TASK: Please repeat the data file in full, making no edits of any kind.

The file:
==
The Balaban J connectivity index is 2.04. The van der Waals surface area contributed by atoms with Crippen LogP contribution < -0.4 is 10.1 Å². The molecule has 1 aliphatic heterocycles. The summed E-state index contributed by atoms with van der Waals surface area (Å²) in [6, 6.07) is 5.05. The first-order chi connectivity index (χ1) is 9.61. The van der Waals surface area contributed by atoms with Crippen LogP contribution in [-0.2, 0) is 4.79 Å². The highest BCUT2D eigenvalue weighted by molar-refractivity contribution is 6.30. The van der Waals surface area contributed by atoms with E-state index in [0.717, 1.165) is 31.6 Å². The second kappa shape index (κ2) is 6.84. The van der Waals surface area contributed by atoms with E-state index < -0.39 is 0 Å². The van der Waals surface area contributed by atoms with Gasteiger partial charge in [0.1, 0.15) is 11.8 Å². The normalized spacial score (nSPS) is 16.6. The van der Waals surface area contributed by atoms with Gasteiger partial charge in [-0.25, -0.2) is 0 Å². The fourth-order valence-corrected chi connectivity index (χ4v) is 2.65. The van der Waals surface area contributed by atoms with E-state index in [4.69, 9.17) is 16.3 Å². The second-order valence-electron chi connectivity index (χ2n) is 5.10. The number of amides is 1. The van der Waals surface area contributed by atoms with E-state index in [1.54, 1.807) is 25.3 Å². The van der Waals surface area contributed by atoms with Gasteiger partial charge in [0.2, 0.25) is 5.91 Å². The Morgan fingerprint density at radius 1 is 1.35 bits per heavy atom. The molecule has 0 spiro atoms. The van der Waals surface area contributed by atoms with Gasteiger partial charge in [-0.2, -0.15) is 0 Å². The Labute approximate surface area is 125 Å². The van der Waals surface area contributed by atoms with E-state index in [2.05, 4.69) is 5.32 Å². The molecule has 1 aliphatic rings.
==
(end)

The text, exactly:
The Balaban J connectivity index is 2.04. The van der Waals surface area contributed by atoms with Crippen LogP contribution < -0.4 is 10.1 Å². The molecule has 1 aliphatic heterocycles. The summed E-state index contributed by atoms with van der Waals surface area (Å²) in [6, 6.07) is 5.05. The first-order chi connectivity index (χ1) is 9.61. The van der Waals surface area contributed by atoms with Crippen LogP contribution in [-0.2, 0) is 4.79 Å². The highest BCUT2D eigenvalue weighted by molar-refractivity contribution is 6.30. The van der Waals surface area contributed by atoms with E-state index in [0.717, 1.165) is 31.6 Å². The second kappa shape index (κ2) is 6.84. The van der Waals surface area contributed by atoms with E-state index < -0.39 is 0 Å². The van der Waals surface area contributed by atoms with Gasteiger partial charge in [0.1, 0.15) is 11.8 Å². The normalized spacial score (nSPS) is 16.6. The van der Waals surface area contributed by atoms with Gasteiger partial charge in [-0.25, -0.2) is 0 Å². The fourth-order valence-corrected chi connectivity index (χ4v) is 2.65. The van der Waals surface area contributed by atoms with E-state index in [4.69, 9.17) is 16.3 Å². The second-order valence-electron chi connectivity index (χ2n) is 5.10. The number of amides is 1. The van der Waals surface area contributed by atoms with E-state index in [1.54, 1.807) is 25.3 Å². The van der Waals surface area contributed by atoms with Gasteiger partial charge in [0.2, 0.25) is 5.91 Å². The Morgan fingerprint density at radius 1 is 1.35 bits per heavy atom. The molecule has 0 spiro atoms. The van der Waals surface area contributed by atoms with Gasteiger partial charge in [-0.2, -0.15) is 0 Å². The Labute approximate surface area is 125 Å². The van der Waals surface area contributed by atoms with E-state index in [2.05, 4.69) is 5.32 Å². The molecule has 1 aliphatic rings.